The new World Handicapping System starts this year, a concept which seems so simple and sensible it’s difficult to believe it hasn’t been in existence since the beginning of golf time.

But the downside of making what should be a relatively simple change is all the chatter and bickering about what it all means to player handicaps.

For those among us who like things simple, the handicap system and its calculations are of no interest.

You turn up on the day, give the nice lady or man behind the counter your Golflink Number and they hand you a card which has a number in the box where it says ‘Handicap’.

For the life of me I cannot understand how anybody takes any more interest than that in the game’s ‘great leveller’.

Mathematical equations taking into account what teams of people have calculated to be the slope rating from each set of tees and how only your eight best of the last 20 rounds count after being divided by some fractional number is really of no concern.

People drive cars every day without ever giving a thought to the inner workings of the combustion engine.

Similarly, the finer details of how a television picture can be simultaneously viewed on both sides of the planet never enters our heads as we watch Tiger win the Masters.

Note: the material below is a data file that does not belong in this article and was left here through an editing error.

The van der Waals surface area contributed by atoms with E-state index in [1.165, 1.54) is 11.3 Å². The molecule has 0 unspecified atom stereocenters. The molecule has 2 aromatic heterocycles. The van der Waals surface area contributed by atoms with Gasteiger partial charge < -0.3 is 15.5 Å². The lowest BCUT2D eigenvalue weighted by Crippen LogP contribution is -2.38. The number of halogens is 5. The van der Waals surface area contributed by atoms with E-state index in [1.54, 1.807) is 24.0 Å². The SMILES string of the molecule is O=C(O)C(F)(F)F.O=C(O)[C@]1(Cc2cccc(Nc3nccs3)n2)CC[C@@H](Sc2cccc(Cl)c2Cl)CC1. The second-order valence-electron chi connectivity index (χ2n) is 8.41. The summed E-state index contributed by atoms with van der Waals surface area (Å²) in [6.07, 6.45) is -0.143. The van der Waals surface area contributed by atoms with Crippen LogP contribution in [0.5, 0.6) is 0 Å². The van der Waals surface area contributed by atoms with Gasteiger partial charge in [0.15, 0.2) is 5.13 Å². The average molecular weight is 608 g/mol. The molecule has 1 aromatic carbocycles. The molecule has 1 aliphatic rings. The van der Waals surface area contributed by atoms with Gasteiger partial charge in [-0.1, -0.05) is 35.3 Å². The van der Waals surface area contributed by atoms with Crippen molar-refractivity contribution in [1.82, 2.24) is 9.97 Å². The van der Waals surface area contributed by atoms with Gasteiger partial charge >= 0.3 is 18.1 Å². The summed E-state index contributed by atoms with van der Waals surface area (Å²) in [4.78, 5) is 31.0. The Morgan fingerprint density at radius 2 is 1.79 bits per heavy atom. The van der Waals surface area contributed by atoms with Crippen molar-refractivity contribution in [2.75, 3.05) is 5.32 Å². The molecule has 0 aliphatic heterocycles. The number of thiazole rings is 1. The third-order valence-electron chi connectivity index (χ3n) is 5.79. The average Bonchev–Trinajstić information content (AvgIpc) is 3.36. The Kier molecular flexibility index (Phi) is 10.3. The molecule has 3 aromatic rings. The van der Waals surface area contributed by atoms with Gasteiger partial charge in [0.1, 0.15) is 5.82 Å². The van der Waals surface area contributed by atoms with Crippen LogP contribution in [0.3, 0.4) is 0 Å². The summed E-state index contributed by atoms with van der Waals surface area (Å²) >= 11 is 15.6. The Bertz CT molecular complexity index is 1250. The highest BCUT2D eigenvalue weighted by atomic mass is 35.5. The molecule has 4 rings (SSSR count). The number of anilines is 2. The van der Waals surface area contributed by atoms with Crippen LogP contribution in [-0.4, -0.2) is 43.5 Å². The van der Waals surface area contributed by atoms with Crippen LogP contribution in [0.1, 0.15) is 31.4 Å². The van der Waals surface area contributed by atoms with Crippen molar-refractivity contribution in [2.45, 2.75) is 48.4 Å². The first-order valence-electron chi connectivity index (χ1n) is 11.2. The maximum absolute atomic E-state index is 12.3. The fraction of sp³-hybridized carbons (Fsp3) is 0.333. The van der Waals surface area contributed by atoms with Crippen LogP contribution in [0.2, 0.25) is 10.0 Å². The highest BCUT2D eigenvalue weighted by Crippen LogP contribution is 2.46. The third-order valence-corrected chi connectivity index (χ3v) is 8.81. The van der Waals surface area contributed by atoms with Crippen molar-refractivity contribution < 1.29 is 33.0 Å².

But a golfer’s handicap moving because of a change in the system? Cue worldwide bleating about almost every element of how the system works.

Seriously, who cares?

Here’s the thing people: everybody plays under the same handicap system. It is an imperfect system because it can’t be anything else.

It is tracking human performance and, at the end of the golf spectrum where most of us reside, there is not enough consistency of said performance to come up with a system remotely reliable.

The truth is the number in the ‘Handicap’ box on any given day is completely meaningless. That’s why we sometimes have 42 stableford points and sometimes 24.

"Next time you go to play in a comp, try this experiment. Ask whoever is marking your card not to tell you what your allotted handicap is for the day."

And more relevant? It has absolutely no bearing on the actual shots hit on the course during any given round.

No 20 marker ever decided to lay up on a par-5 because he or she played off 20.

No scratch marker ever went for the green on a short par-4 because it was the ‘right’ thing to do for a scratch player.

Golf is not a game about numbers, it is about shots, but we so often put the cart before the horse.

Next time you go to play in a comp, try this experiment. Ask whoever is marking your card not to tell you what your allotted handicap is for the day.

Mark your own scores down with no accompanying stableford score. At the end of the day, add up your shots and calculate your points once you know your handicap.

It is all but guaranteed doing this will have zero impact on how you played – and how you chose to play – any or all of your shots that day.

So why bother with it at all?

Handicaps should be an after-thought in golf and the world would certainly be a better place if discussion of them took up a lot less digital space.

Forget the handicap system and just play. We’ll all be a lot happier (or at least I will).